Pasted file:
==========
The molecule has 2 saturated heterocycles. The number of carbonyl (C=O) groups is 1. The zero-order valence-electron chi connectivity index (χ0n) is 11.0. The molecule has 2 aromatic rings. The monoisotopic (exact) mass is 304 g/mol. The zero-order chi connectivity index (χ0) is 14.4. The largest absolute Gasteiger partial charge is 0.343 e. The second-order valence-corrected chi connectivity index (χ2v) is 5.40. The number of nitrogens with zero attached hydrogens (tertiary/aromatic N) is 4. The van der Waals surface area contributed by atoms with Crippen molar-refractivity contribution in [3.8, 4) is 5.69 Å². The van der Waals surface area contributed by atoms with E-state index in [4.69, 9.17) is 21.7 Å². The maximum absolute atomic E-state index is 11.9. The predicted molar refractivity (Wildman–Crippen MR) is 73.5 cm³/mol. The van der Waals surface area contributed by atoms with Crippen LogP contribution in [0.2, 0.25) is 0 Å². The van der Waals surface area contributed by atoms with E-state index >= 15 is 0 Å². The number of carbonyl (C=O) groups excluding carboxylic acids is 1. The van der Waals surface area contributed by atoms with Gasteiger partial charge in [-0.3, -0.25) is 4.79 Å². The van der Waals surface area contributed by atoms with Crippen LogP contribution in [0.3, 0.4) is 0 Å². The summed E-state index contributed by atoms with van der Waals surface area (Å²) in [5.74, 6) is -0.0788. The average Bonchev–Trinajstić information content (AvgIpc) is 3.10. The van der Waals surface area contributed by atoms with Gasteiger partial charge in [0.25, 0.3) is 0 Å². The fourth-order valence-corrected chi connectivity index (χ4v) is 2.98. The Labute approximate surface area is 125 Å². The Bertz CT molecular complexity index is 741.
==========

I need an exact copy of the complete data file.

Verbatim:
The molecule has 2 saturated heterocycles. The number of carbonyl (C=O) groups is 1. The zero-order valence-electron chi connectivity index (χ0n) is 11.0. The molecule has 2 aromatic rings. The monoisotopic (exact) mass is 304 g/mol. The zero-order chi connectivity index (χ0) is 14.4. The largest absolute Gasteiger partial charge is 0.343 e. The second-order valence-corrected chi connectivity index (χ2v) is 5.40. The number of nitrogens with zero attached hydrogens (tertiary/aromatic N) is 4. The van der Waals surface area contributed by atoms with Crippen molar-refractivity contribution in [3.8, 4) is 5.69 Å². The van der Waals surface area contributed by atoms with E-state index in [4.69, 9.17) is 21.7 Å². The maximum absolute atomic E-state index is 11.9. The predicted molar refractivity (Wildman–Crippen MR) is 73.5 cm³/mol. The van der Waals surface area contributed by atoms with Crippen LogP contribution in [0.2, 0.25) is 0 Å². The van der Waals surface area contributed by atoms with E-state index >= 15 is 0 Å². The number of carbonyl (C=O) groups excluding carboxylic acids is 1. The van der Waals surface area contributed by atoms with Gasteiger partial charge in [-0.3, -0.25) is 4.79 Å². The van der Waals surface area contributed by atoms with Crippen LogP contribution in [0.3, 0.4) is 0 Å². The summed E-state index contributed by atoms with van der Waals surface area (Å²) in [5.74, 6) is -0.0788. The average Bonchev–Trinajstić information content (AvgIpc) is 3.10. The van der Waals surface area contributed by atoms with Gasteiger partial charge in [0.25, 0.3) is 0 Å². The fourth-order valence-corrected chi connectivity index (χ4v) is 2.98. The Labute approximate surface area is 125 Å². The Bertz CT molecular complexity index is 741.